The Lost Boys turns 30 years old this weekend, July 28th, 2017, and the movie has not aged well. While it’s not quite the embarrassment that was the Twilight movies, The Lost Boys is bad in its own unique ways. While nostalgia might cloud fans of the Coreys’ first team up (Haim and Feldman for those aren’t fans of Tiger Beat circa 1987) the reality of The Lost Boys is that director Joel Schumacher is an epically bad filmmaker and teamed with a cast of not ready for primetime teenagers, and a minimal budget, Schumacher’s modest talents are entirely overwhelmed.
The story of The Lost Boys began life as a kid’s adventure movie surrounding the bizarre idea of Peter Pan as a vampire, explaining why he was always a teenager, and attempting to lure Michael, eventually played by non-child Jason Patrick, and his brother Sam (Corey Haim) to become one of his "Lost Boys" hence the title that seems confusing minus the Peter Pan story. The Peter Pan aspect was ditched when director Richard Donner bolted from the project for the chance to direct Lethal Weapon. (Why did they keep the name? It means nothing without… oh never mind.)
In the story, as it plays out in the finished film, Michael and Sam have moved to Santa Carla from Phoenix after their mother, played by Dianne Wiest, divorced her husband and lost her job. They are going to live with their eccentric grandfather, played by the perfectly cast Barnard Hughes, who specialized in playing oddball grandpas. Hughes is one of the many extraneous idiocies of The Lost Boys as his character is little more than a series of creepy, supposedly endearing, quirks that have nothing to do with the plot.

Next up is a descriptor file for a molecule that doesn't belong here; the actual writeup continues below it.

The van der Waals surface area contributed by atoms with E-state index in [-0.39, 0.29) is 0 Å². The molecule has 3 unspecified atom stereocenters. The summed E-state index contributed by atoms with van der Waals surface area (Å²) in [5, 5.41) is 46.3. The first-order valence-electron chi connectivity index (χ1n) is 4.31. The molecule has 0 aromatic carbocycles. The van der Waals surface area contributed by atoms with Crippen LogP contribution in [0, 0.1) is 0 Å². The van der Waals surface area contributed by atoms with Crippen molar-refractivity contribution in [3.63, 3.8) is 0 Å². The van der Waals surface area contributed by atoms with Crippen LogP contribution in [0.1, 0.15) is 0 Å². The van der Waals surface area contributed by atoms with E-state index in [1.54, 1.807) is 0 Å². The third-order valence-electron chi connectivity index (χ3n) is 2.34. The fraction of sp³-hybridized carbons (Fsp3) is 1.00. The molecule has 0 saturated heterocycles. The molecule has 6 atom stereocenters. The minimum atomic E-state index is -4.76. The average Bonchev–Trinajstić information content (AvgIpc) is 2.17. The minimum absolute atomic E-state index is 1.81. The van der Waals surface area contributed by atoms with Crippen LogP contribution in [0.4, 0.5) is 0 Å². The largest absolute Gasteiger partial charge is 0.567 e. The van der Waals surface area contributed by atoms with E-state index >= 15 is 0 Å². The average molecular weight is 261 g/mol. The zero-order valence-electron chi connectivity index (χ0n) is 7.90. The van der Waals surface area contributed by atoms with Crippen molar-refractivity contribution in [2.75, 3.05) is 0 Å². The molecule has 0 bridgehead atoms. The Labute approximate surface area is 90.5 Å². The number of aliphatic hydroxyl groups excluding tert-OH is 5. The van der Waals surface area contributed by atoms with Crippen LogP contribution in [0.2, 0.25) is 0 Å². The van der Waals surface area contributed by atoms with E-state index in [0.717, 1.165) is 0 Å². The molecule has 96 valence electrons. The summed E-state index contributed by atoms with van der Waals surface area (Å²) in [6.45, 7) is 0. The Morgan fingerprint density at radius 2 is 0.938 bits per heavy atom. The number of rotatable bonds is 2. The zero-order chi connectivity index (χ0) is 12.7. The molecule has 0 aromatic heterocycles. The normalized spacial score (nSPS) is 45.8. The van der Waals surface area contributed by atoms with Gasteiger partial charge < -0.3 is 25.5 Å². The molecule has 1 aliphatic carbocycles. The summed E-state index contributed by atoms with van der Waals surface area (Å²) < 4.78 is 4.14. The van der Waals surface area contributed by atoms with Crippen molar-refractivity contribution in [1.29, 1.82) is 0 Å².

Santa Carla, standing in for Santa Clara, California, a city which preferred not to be associated with the teen vampire movie for some reason, happens to be the supposed "Murder Capital of California." People, especially children, have been going missing at a rate that probably should alarm authorities but not a single police officer is glimpsed as the film goes on to introduce our vampire antagonists led by David (Kiefer Sutherland) who sets about recruiting Michael to his vamp gang, using the comely Star (Jamie Gertz) as bait.
Eventually, Michael drinks blood and is a half vampire? I think? He can’t see his reflection in a mirror afterward but he’s still able to go outside in daylight? He never gets bitten on the neck in the classic vampire tradition but the film is quite silly and vague about the nature of vampires in general. At one point Michael drinks milk and immediately gets sick because apparently being a half vampire makes you lactose intolerant(?). Later, after being bitten by a dog Michael finds he has super healing powers because vampires just have that? Or half-vamps, again Michael’s vampire status is unclear throughout.
Kiefer Sutherland does his best to make David menacing but in one of his first big roles, Sutherland can’t compete with the silly direction of Joel Schumacher who undercuts any cool David might have by dressing his vampires like a Twisted Sister cover band and giving them vague powers like flight and super strength and mind control that come and go as the plot needs them. These are vampires with the strength to rip pieces off of cars while flying but they can’t maintain a grip on a 90 pound Corey Haim as he is scurrying from their cave into the sunlight which they can’t go into but somehow Michael can(?).
The only characters who seem perfectly at home amid this silly plot are The Frog Brothers, Edgar (Corey Feldman) and Alan (Jamison Newlander), each of whom would carry on the franchise in sequels even worse than the original. In the original, however, The Frog Brothers are a pair of teenage comic book fans who are fully aware of the vampire problem in their town and are building an arsenal for a major showdown. Feldman and Newlander’s deathly seriousness is backed with a surprisingly skillful bit of knowing humor and thus they come off as the only characters who get the silly fun at play here.